Monday, 10 July 2006

Little Miss

(I wrote this before leaving Belgium, so some of it's come true already:)

I'll miss... (regarding things rather than people)

- greeting people (friends, acquaintances, everyone in church, friends of friends, whoever turns up at GBU, etc, etc) with a kiss on the right cheek;
- flash storms where the heavens open with a week's rain in 15min and the thunder rumbles right across the city, cracking overhead so loud that the house shakes;
- a network of buses, trams and metro where if you so wished, you'd never have to walk for more than 5min, and where journeying on any transport in Brussels within an hour costs just 1eur (70p) and between any 2 Belgian towns by train is just 4.50eur; and the experiences involved - the wild dash from jumping off the bus and across the 3 lanes of traffic stopped just before the lights change against you to catch the tram before it pulls away from the stop;
- hot waffle (& coffee) stands in train & metro stations and in the street;
- walking straight across zebra crossings (which are everywhere) with priority - if you hesitate, the cars won't stop;
- REAL hot chocolate. That 'drinking chocolate' stuff in the UK just isn't in the same league;
- taking friends on tours of the gorgeous buildings of Brussels - only done this a few times but it really is fascinating with the bizarre tales and history behind them. Only in Belgium would a King's palace have a room whose ceiling is lined with the green wings of millions of moths;
- being in a country which refuses to contemplate instant coffee. In fact, it's the real stuff which is the cheapest. And the coffee machine was only 8eur (5.50GBP). I don't drink coffee regularly, but when I do, I'm now a coffee snob;
- having a regular source of amusement in the funny uses of English words in shop signs and publicity;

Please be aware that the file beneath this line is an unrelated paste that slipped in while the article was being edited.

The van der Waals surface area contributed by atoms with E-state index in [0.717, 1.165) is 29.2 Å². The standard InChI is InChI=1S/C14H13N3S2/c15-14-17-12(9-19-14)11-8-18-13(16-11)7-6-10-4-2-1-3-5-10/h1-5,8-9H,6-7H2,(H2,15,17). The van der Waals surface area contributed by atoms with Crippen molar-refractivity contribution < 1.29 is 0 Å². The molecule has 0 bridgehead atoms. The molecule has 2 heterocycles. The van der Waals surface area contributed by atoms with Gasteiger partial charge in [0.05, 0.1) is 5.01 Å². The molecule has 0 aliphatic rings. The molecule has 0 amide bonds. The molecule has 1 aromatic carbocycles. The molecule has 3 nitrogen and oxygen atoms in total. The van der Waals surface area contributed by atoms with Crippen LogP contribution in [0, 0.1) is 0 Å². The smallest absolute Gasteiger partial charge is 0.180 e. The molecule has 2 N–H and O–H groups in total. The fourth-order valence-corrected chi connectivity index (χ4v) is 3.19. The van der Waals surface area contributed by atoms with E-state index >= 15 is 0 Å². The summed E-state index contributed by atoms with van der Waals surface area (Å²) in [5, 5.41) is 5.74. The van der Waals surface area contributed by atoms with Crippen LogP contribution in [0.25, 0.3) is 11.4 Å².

- speaking French;
- the café culture - ok, people sadly don't 'do' hospitality outside of their own family, but the café culture does rock! There are cafés everywhere;
- the friendliness of Belgians, which, while not Irish, is certainly better than English. I shall miss chatting with people at bus stops!
- the wonderful mixture of languages. How shameful to only speak 2! Flemish is a very cool language, however mean the grammar is - it's a pity I still have to say, 'Sorry, ik spreek geen Vlaams.' Still, I understand quite a bit.
- the market in my street every Thursday afternoon;
- the amusement of the cheeky Belgian spirit, albeit wrong - traffic police on the junctions at rush hour lest people all try to jump the lights;
- having 'sausage' as a culnary art form;
- being in a country where comic design is the '5th art' and people seriously read brilliantly designed adult comics on the public transport;
- Elderly Romanian men busking on the metro on the accordion;
- that most housing is terraced (and houses usually at least 4 storeys high), but every house in the terrace is different: different heights, different styles, each balcony is at a different level to that of the neighbouring houses, different façades...;
- people confusedly calling me Marie-Rose by mistake since it's the nearest thing to Rosemary in French, or Rose, since when they do get the order right they imagine it as Rose-Marie - and drop the Marie!
- being in a literary culture. People read. People read the greats of French literature. People read the greats of French literature in the tram, on the metro. For that matter, French literature just is great. Forming a sentence is an art form. Va t'en, ipod: books ain't dead yet!
- When speaking English, lazily using French words where they work better or where there isn't a direct English equivalent.

I look forward to...
- church having an evening service as well as a morning one;
- expository Bible teaching (not that my supplements of Piper on Hebrews haven't been good - but not the same as sitting under it as a whole church);
- doing hospitality (with more than a bedroom-with-kitchenette to use!);
- having the wholey amazingly huge and comprehensive world of Christian books and resources in English to use in ministry
- keeping on serving students with the glorious gospel of our blessed God, supplied by his grace!


thebluefish said...

welcome back, looking forward to seeing you around a bit more. and remember you're still an etrangere... this side of heaven.

étrangère said...

Thanks Dave. My parents just said to me this evening that I wasn't étrangère any more - I affirmed I still am, as you say; though gloriously no longer so with God!

Ant said...

great post. Almost makes me want to visit Belgium!
Will you keep the etrangere name tag now though? I think you should

Ant said...

duh - just read your comment above.. so I agree

étrangère said...

Haha Ant, if you're wanting to visit Belgium, I'm sure you could join a mission trip if I manage to organise at least one from the Mids in the next 5 years!